However, the RTI Act does not specify that the CPIO has to seek permission from the “third party” or higher officials. The Act allows 20-year-old information to be disclosed except under three clauses of Section 8, which deal with national interest. Neither the MEA nor NMML has claimed that national security will be affected by the disclosure of the papers. 

Nayak further contended that putting the papers in the public domain will help counter the controversy over the actual date of signing of the Instrument of Accession and its acceptance. The official dates happen to be 26th and 27th of October, 1947, respectively.

The NMML has already given details of documents that are closed to the public, but refused to share the Bucher papers, citing instructions from the MEA. “The respondent [NMML] further averred before the commission that PIO has rightly pointed out that until and unless the government gives instruction to NMML to make the said information public they cannot do so,” the CIC said.

No Grounds for Nondisclosure

Why does the MEA want to withhold the papers? Under what grounds has the library denied access to them? It does not even give a reason for doing so.

Generally, CPIOs delay response by exploiting the third-party notice procedure as provided under Section 11 of RTI Act. In this case the NMML could have used the excuse and sent Nayak’s request to the MEA. When some ancient documents reach the library, they cannot be equated with files considered “third party information”. In any case, Section 11 is not a ground for denial of information.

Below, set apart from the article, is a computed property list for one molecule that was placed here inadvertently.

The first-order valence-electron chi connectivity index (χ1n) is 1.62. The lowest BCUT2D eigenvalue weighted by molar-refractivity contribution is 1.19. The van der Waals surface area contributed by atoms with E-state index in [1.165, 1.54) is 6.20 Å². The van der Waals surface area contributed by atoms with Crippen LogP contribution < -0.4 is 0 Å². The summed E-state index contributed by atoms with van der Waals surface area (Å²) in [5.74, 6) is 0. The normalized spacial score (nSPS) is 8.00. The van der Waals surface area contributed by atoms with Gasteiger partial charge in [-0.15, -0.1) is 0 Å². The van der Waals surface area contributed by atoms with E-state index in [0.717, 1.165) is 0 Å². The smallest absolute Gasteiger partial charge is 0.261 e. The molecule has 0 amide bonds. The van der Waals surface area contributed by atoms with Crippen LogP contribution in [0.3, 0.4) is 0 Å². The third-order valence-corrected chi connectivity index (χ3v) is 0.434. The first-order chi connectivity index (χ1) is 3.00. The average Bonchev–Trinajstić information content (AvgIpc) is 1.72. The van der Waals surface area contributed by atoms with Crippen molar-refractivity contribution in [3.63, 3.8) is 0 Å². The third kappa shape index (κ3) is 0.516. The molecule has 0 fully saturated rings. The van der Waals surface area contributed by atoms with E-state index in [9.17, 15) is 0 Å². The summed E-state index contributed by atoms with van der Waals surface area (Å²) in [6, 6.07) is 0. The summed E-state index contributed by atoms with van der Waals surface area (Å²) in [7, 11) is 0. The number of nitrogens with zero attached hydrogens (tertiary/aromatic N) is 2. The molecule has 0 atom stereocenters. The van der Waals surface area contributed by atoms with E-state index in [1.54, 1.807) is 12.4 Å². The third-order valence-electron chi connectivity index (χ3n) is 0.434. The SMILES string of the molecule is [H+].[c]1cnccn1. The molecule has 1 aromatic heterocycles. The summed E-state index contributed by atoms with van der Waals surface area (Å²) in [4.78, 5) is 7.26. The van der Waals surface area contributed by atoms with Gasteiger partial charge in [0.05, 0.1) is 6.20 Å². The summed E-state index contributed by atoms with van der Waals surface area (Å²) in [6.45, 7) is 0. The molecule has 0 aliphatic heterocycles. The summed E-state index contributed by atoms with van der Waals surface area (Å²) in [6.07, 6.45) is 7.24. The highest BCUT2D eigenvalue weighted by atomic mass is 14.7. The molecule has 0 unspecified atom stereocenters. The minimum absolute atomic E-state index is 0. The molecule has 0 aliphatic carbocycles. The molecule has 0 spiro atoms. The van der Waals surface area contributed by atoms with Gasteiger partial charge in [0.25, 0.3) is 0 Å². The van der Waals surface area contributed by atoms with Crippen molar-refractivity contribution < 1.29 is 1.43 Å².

Interestingly the CIC ordered the library to approach MEA officials, but did not ask it to follow procedures under Section 11. If the CPIO follows Section 11 procedures, they will retain the power of discretion; they won’t need permission from the MEA. If it is assumed that the ministry is third party, and as the documents are sourced from the ministry, the CPIO has to give notice to it under Section 11 only when they “intend” to make the information available. However, the CIC’s “advice” to “approach higher officials for necessary permission” overrides all those issues.

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The CIC order, dated October 10, 2021, recognising the “national interest” in disclosure of the files is a welcome judgement on the eve of the 16th anniversary of RTI Act (October 12). However, it concluded the order with just an “observation”. The order did not, as it were, “order” the library to disclose the papers. Instead it suggested that the library’s CPIO “take up the matter with higher officials” and “secure the necessary permission”. Without the “necessary permission”, the CPIO cannot share the information with the applicant.

The CIC said: “Keeping in view the facts of the case and the submissions made by both the parties, the commission observes that the objective of the appellant (is) in the national interest. Therefore, the commission directs the CPIO to take up the matter with higher officials of the respondent authority and cite this order of the commission and secure the necessary permission from them before sharing the information with the appellant.”

The CPIO will have fulfilled the “order” the moment they take up the matter with MEA officials – and then Nayak will not be able to complain about non-compliance. 

In this way, the order dilutes the legal guarantee of access to information provided by the Act.

M Sridhar Acharyulu is former central information commissioner and dean, School of Law, Mahindra University, Hyderabad.